I predict that the longer the wire, the higher the resistance. Since current is a flow of electrons, these electrons will collide with the atoms of the wire, when travelling through the circuit. If the wire is longer then there are obviously more atoms in the wire. So there are subsequently more collisions between the atoms of the wire and flowing electrons, when trying to complete the circuit from the negative to positive terminal. Therefore there are more atoms getting in the way of the current, which means there is a higher resistance to the flow of current.

So as the wire gets shorter, the numbers of atoms available to resist the flowing electons decrease. Therefore, there is then a lower resistance. This explains the trend that as the length of the wire increases so does the resistance. Also, looking back at the formula for resistivity we can see that = RA / l. So in this experiment, is constant throughout as we are using wire of the same material. Also, the current (A) is kept the same during the experiment, which is at 0. 20 Amps. So given that and A are constant, R must be proportional to l.

Therefore since the resistance is proportional to the length of the wire, the graph derived from the results will be a straight line. This means it will be a linear graph. Theoretically the line should also go through the origin, because when there is no wire in the circuit, there is no resistance against the flowing electrons. resistance length I will obtain a graph similar to this by drawing the line of best fit through the points I plot, with an even distribution of points about the line.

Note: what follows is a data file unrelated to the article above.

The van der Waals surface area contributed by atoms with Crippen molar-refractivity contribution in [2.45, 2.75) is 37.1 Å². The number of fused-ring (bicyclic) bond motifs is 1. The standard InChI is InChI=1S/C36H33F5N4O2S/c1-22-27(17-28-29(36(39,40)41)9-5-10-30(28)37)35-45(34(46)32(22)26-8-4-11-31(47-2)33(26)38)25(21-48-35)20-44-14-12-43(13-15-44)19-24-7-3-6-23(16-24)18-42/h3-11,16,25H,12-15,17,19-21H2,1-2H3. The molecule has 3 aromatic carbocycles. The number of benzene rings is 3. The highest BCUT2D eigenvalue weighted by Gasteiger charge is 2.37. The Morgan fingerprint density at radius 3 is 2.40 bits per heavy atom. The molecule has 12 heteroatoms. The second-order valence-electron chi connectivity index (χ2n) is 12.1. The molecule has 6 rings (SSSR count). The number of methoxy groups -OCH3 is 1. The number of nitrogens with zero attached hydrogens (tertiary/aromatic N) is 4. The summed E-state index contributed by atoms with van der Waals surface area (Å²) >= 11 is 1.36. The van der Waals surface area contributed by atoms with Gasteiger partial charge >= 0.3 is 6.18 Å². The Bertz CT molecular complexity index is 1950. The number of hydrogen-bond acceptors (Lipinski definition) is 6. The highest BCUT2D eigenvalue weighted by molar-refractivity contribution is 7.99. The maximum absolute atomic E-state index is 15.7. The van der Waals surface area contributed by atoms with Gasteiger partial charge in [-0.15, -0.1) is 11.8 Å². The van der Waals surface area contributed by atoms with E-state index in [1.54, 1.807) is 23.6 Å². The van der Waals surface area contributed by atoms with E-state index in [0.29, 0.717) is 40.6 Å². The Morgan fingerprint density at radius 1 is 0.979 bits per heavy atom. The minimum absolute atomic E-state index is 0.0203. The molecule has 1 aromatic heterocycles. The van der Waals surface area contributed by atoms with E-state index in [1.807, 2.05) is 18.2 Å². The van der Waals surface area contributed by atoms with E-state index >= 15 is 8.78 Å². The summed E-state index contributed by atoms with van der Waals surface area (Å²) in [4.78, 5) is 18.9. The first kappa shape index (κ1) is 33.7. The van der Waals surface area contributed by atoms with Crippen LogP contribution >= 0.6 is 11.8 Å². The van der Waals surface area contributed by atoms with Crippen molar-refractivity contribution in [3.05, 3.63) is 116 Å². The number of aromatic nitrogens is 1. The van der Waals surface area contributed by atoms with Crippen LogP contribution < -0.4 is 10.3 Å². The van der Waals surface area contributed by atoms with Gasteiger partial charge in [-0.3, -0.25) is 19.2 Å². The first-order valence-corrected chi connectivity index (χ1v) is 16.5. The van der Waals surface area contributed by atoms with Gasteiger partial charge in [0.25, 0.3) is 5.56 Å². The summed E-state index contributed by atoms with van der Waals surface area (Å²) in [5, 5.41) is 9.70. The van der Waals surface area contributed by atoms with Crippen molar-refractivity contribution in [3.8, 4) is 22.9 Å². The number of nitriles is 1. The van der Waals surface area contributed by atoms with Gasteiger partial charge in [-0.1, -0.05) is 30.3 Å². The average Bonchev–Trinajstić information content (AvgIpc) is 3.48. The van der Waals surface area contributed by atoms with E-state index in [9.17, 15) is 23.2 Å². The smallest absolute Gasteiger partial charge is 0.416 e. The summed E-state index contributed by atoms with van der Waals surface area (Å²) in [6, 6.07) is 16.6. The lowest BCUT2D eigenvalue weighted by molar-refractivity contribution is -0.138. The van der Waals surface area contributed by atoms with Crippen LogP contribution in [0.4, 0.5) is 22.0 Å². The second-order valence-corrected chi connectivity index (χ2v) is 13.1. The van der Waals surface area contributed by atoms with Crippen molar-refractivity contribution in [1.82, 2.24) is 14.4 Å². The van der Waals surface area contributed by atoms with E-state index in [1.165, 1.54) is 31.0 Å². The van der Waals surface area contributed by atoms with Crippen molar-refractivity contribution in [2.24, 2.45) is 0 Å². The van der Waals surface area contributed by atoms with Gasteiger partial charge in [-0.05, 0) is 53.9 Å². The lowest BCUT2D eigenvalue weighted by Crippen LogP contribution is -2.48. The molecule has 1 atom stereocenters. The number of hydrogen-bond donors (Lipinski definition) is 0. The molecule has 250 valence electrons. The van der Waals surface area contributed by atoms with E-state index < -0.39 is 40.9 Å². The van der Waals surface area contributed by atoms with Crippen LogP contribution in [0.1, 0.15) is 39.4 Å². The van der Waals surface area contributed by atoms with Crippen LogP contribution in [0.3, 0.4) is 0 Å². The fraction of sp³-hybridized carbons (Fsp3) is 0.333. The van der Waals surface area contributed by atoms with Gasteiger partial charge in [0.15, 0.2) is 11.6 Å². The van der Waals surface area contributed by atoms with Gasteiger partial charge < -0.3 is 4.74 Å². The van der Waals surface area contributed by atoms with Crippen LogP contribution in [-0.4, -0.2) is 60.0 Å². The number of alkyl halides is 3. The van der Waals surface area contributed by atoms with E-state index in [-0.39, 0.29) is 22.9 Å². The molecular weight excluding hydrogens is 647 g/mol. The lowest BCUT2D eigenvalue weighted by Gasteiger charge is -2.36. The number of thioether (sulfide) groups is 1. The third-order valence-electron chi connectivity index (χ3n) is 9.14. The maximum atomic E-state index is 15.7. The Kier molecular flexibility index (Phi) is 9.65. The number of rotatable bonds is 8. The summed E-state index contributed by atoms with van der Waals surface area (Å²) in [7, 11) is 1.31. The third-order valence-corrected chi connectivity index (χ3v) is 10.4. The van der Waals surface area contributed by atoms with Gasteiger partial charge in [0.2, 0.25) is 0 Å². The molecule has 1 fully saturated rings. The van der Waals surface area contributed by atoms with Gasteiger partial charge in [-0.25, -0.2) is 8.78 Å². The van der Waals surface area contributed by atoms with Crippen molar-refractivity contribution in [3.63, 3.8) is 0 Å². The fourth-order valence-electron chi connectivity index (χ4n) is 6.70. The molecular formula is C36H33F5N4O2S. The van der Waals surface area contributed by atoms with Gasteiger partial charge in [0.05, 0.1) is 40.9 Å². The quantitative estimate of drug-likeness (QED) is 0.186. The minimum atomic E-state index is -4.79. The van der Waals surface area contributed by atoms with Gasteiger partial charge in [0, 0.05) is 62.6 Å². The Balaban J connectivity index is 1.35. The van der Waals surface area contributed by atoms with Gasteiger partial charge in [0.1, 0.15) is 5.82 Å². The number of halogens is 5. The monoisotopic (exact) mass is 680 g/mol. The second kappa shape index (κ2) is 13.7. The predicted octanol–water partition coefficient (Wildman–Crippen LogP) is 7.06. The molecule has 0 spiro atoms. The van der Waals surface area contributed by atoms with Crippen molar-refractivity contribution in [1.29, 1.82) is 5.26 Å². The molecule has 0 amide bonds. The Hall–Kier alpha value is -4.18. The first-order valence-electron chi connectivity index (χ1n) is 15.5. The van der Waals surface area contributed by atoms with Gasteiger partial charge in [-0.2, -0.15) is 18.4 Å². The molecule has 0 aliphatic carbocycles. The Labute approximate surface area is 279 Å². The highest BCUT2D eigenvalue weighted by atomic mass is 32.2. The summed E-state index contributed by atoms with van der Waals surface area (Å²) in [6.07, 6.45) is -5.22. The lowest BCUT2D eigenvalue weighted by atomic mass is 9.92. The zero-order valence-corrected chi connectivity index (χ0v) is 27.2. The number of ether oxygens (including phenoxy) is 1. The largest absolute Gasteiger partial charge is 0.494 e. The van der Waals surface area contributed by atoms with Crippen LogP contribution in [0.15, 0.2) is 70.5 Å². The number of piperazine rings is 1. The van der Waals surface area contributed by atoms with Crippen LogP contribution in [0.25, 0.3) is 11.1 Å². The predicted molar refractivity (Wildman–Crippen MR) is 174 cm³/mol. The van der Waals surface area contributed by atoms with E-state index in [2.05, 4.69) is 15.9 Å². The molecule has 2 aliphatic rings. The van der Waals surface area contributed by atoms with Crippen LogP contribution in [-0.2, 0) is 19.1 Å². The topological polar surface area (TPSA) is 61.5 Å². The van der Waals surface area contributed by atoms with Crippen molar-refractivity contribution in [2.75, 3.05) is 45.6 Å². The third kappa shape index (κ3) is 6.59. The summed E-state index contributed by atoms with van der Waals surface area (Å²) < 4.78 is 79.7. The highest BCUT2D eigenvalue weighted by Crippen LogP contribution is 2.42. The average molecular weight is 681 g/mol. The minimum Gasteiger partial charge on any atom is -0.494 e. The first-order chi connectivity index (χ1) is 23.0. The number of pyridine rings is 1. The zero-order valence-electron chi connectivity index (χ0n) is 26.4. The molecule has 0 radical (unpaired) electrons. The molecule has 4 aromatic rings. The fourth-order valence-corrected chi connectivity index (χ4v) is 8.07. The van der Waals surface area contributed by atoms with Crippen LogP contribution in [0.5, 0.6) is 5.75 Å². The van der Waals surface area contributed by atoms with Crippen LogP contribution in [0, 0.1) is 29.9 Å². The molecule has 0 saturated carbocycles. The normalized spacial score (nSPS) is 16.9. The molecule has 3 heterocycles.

A curved graph requires more findings than a straight lined one, to ensure that it is plotted accurately and displays a prominent trend. Nevertheless I have decided to obtain readings at every 5cm, because more points will enhance my graph and any anomalies can be identified easily, as these will be distant from the line of best fit. Safety In preparation of the coursework practical, I have vigilantly considered the safety implications involved. In general, I will first concentrate on setting up the apparatus carefully so that I am not vulnerable to any danger caused by the electrical equipment.

We have been allocated the large power packs that have a facility incorporating a light that shows when the circuit is overheating. So if there is any danger we can immediately see that the circuit is overheating. I have decided that the current will be kept at a relatively low value, and subsequently it will keep the voltage low. This is to prevent the wire from heating up, as a larger current would begin to generate heat. But keeping the current low throughout the experiment, raises no further issue of the wire overheating, and will minimise any possible danger with the wire.

I am sure that all these safety precautions will minimise exposure to any potential hazards when carrying out the experiment. Preliminary Results Before going ahead with the coursework practical, we had to decide which material would be best to use. In order to make that decision accurately, based on a scientific foundation, we carried out a preliminary experiment, which compared the resistance of two different wires.